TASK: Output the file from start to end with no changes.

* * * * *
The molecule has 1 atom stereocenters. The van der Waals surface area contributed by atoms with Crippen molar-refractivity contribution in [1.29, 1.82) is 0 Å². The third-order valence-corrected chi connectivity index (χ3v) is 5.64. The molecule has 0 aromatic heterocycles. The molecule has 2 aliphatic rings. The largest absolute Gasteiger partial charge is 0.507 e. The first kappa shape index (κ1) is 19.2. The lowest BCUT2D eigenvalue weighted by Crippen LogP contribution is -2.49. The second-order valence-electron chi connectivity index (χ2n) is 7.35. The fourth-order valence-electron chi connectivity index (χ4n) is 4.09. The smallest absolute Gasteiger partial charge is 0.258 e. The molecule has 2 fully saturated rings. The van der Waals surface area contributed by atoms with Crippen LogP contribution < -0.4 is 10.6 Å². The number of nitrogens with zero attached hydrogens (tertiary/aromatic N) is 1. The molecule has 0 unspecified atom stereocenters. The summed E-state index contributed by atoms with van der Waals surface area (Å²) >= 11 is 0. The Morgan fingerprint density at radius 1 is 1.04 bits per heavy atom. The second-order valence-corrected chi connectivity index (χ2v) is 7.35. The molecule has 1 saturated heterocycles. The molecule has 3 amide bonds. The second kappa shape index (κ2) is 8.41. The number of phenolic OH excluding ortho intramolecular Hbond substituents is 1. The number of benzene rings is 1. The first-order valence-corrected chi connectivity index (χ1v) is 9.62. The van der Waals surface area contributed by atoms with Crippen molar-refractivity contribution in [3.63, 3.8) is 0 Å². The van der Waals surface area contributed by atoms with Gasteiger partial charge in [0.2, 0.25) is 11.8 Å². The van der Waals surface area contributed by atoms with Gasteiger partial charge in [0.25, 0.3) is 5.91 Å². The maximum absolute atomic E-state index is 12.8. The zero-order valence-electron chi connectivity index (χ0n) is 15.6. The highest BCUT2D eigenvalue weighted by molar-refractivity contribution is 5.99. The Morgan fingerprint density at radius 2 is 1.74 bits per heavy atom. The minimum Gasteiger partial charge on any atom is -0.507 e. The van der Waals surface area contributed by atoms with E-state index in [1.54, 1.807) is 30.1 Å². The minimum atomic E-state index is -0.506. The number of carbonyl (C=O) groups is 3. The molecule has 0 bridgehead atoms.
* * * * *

The molecule has 1 atom stereocenters. The van der Waals surface area contributed by atoms with Crippen molar-refractivity contribution in [1.29, 1.82) is 0 Å². The third-order valence-corrected chi connectivity index (χ3v) is 5.64. The molecule has 0 aromatic heterocycles. The molecule has 2 aliphatic rings. The largest absolute Gasteiger partial charge is 0.507 e. The first kappa shape index (κ1) is 19.2. The lowest BCUT2D eigenvalue weighted by Crippen LogP contribution is -2.49. The second-order valence-electron chi connectivity index (χ2n) is 7.35. The fourth-order valence-electron chi connectivity index (χ4n) is 4.09. The smallest absolute Gasteiger partial charge is 0.258 e. The molecule has 2 fully saturated rings. The van der Waals surface area contributed by atoms with Crippen LogP contribution < -0.4 is 10.6 Å². The number of nitrogens with zero attached hydrogens (tertiary/aromatic N) is 1. The molecule has 0 unspecified atom stereocenters. The summed E-state index contributed by atoms with van der Waals surface area (Å²) >= 11 is 0. The Morgan fingerprint density at radius 1 is 1.04 bits per heavy atom. The second-order valence-corrected chi connectivity index (χ2v) is 7.35. The molecule has 1 saturated heterocycles. The molecule has 3 amide bonds. The second kappa shape index (κ2) is 8.41. The number of phenolic OH excluding ortho intramolecular Hbond substituents is 1. The number of benzene rings is 1. The first-order valence-corrected chi connectivity index (χ1v) is 9.62. The van der Waals surface area contributed by atoms with Crippen molar-refractivity contribution in [3.63, 3.8) is 0 Å². The van der Waals surface area contributed by atoms with Gasteiger partial charge in [0.2, 0.25) is 11.8 Å². The van der Waals surface area contributed by atoms with Gasteiger partial charge in [0.25, 0.3) is 5.91 Å². The maximum absolute atomic E-state index is 12.8. The zero-order valence-electron chi connectivity index (χ0n) is 15.6. The highest BCUT2D eigenvalue weighted by molar-refractivity contribution is 5.99. The Morgan fingerprint density at radius 2 is 1.74 bits per heavy atom. The minimum Gasteiger partial charge on any atom is -0.507 e. The van der Waals surface area contributed by atoms with E-state index in [1.54, 1.807) is 30.1 Å². The minimum atomic E-state index is -0.506. The number of carbonyl (C=O) groups is 3. The molecule has 0 bridgehead atoms.